After a review of the whole record, we find that there is sufficient evidence to support these findings of fact. As to finding number 9, Mr. McElhannon, explained both in his testimony before the Commission and in his appraisal report that he arrived at the $3,500 figure based upon his interviews with various NASCAR team members:

Mr. Jerry Freeze, team manager for Petty Enterprises, . . . indicates typical fees on Winston Cup Series tracks for practice sessions at $5,000 per day with an additional expense to the team for emergency medical personnel to be on standby. This fee was also confirmed with Mr. Bob Bahre [owner of New Hampshire International Speedway] who indicates practice sessions at his New Hampshire Speedway are also $5,000 per day. Based on additional interviews with other race team managers, such as Mike Brown with Bill Davis Racing, Richard Yates with Robert Yates Racing, and Steve Hmeil with Dale Earnhardt, Inc., (DEI), this is a typical fee for Winston Cup teams on NASCAR-sanctioned tracks. Mr. Mike Brown with Bill Davis Racing indicated that their team would probably be reluctant to pay the $5,000 per day for non-Winston Cup-sanctioned tracks, but would be more inclined to pay between $3,000 and $3,500 per day.

In addition, Mr. McElhannon testified before the Commission that:

the majority of people that . . . that I interviewed said that they would be reluctant to pay the $5,000 a day since it wasn’t a sanctioned track. So, I’ve heard $3,800 a day for Charlotte and I’ve heard $1,700 a day for Bristol. I’m going based on information of people who would be using this, on what they’d be willing to pay.

*675Mr. McElhannon also testified that there are more than eighty-five race teams within a 100-mile radius of the Speedway and that there is an ongoing demand by these race teams to use the Speedway as a practice and test facility. The race teams in close proximity to the Speedway include the Winston Cup Series, Busch Grand National Division Series, Craftsman Truck Series, NASCAR Late Model Stocks, SMART Modifieds, Late Model Super Trucks, Limited Late Model Super Sport, Mini Stocks, Super Mini Stocks, Legends, Street Stocks, Six Cylinders, U Cars, Goodys-Series, Hooters Pro Cup, and numerous other classifications. Based upon demand and the number of race teams in close proximity to the Speedway, Mr. McElhannon concluded “that the maximally productive use of the subject facility is for a test and practice track.” This evidence supports finding 14 as well as others that appellant does not challenge.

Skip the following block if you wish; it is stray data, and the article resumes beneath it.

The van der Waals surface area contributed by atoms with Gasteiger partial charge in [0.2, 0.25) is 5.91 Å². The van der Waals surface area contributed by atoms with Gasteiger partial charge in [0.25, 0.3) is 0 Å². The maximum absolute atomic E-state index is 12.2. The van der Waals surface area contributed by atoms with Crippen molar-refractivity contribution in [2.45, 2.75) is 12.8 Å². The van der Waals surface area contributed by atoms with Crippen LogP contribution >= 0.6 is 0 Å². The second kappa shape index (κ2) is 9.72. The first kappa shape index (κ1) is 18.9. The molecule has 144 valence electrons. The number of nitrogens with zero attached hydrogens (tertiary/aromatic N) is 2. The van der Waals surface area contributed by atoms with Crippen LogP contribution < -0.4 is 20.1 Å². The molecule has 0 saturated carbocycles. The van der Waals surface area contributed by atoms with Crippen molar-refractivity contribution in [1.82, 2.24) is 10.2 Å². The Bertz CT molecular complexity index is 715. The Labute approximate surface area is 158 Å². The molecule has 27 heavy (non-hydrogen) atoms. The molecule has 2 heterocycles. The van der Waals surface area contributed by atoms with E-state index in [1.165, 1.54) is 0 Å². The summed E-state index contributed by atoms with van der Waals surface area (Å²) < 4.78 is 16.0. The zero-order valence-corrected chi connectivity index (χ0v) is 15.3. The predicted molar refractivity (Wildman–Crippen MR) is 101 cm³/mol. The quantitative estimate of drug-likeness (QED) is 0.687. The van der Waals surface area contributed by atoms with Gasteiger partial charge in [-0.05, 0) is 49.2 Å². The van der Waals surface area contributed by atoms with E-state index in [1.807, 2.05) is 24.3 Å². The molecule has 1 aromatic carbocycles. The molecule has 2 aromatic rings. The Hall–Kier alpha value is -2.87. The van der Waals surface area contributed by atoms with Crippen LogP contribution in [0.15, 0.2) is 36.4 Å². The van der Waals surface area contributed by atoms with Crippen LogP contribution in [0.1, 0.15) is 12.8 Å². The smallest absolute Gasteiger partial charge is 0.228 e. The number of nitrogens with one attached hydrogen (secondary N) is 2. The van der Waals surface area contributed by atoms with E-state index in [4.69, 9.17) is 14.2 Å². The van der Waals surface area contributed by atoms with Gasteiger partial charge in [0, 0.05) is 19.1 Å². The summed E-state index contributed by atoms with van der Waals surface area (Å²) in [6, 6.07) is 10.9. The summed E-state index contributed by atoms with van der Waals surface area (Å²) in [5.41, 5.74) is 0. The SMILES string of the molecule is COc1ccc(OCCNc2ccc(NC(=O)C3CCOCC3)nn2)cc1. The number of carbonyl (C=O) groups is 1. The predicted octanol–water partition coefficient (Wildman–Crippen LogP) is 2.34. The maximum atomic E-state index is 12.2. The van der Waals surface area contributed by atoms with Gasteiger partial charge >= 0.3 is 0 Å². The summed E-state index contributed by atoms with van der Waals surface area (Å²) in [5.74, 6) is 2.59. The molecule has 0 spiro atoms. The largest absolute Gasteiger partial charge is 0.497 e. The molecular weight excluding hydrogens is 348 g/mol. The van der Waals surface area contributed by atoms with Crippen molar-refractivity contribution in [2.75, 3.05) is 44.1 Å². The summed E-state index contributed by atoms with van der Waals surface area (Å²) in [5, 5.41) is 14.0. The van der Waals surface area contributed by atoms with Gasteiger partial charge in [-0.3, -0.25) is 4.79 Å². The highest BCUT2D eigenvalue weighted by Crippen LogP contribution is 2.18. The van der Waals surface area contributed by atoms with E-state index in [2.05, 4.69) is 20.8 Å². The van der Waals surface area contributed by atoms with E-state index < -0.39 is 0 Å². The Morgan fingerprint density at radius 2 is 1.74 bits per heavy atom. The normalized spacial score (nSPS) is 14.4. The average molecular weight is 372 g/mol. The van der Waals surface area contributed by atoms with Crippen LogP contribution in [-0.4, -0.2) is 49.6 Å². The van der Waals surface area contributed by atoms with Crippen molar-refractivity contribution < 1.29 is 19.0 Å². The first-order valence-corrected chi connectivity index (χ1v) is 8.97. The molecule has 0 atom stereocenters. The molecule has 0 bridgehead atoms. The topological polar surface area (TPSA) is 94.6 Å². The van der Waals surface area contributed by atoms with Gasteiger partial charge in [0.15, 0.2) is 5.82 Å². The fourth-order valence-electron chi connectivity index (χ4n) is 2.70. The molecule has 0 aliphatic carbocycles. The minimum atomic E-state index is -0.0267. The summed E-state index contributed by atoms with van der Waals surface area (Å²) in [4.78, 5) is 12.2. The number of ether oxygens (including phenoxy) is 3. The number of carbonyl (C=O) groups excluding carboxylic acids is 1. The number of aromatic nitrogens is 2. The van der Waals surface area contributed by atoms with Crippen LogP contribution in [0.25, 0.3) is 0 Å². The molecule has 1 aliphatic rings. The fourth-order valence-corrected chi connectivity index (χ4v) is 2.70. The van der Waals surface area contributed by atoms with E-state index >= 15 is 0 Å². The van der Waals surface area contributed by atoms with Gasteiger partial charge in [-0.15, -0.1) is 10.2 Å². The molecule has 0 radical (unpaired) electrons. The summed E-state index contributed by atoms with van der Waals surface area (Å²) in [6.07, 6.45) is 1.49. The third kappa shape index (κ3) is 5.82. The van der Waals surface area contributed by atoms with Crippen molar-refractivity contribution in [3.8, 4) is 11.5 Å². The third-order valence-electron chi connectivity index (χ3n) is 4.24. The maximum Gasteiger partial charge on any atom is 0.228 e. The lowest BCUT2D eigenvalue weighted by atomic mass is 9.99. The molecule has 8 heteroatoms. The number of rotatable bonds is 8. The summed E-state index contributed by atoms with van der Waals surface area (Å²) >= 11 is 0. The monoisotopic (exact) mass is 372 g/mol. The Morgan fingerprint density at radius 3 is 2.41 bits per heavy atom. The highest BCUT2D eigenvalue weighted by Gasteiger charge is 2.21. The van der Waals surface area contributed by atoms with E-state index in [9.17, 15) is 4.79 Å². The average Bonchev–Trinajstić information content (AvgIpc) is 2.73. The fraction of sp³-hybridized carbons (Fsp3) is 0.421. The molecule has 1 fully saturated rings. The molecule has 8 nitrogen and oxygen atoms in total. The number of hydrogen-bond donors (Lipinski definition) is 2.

Based upon the projected income from the use of this facility as a practice and test facility, combined with the value of other structures located on the Property, Mr. McElhannon valued the Property at $7,125,000, the value the Commission settled on in finding 19.

Although taxpayer introduced evidence that tended to show that the Property had a much lower value, it is clear that the Commission assigned greater weight to the County’s expert appraisal. As “ [credibility determinations and the probative value of particular testimony are for the administrative body to determine,” Oates, 114 N.C. App. at 601, 442 S.E.2d at 545, we “cannot say that the Commission erred in adopting the position of certain experts over that of others.” In re Appeal of Westinghouse Electric Corp., 93 N.C. App. 710, 716, 379 S.E.2d 37, 40 (1989). Thus, we conclude that the substantial evidence in the record is sufficient to support the Commission’s findings of fact. In light of this conclusion, we also hold that the Commission’s decision was neither arbitrary nor capricious, as the Commission reasonably concluded from the evidence that the market value of the Property is $7,125,000.

[2] Taxpayer next argues that “the participation of Commissioner Linda Absher in the consideration of the evidence and the Final Decision” prejudiced taxpayer because “Commissioner Absher exhibited a bias for the County and against taxpayer during the hearing” and that it was error for her not “to recuse herself upon taxpayer’s motion to do so.” We disagree.

This Court has held that there is a “presumption of honesty and integrity in those serving as adjudicator” on a quasi-judicial tribunal. *676 Taborn v. Hammonds, 83 N.C. App. 461, 472, 350 S.E.2d 880, 887 (1986) (citations and quotation marks omitted), appeal after remand, 91 N.C. App. 302, 371 S.E.2d 736 (1988), reversed, 324 N.C. 546, 380 S.E.2d 513 (1989). “A party claiming bias or prejudice may move for recusal and in such event has the burden of demonstrating objectively that grounds for disqualification actually exist.” JWL Invs., Inc. v. Guilford County Bd. of Adjust., 133 N.C. App. 426, 430, 515 S.E.2d 715, 718 (1999) (citation and quotation marks omitted), disc. review denied, 351 N.C. 357, 540 S.E.2d 349 (1999). Bias has been defined as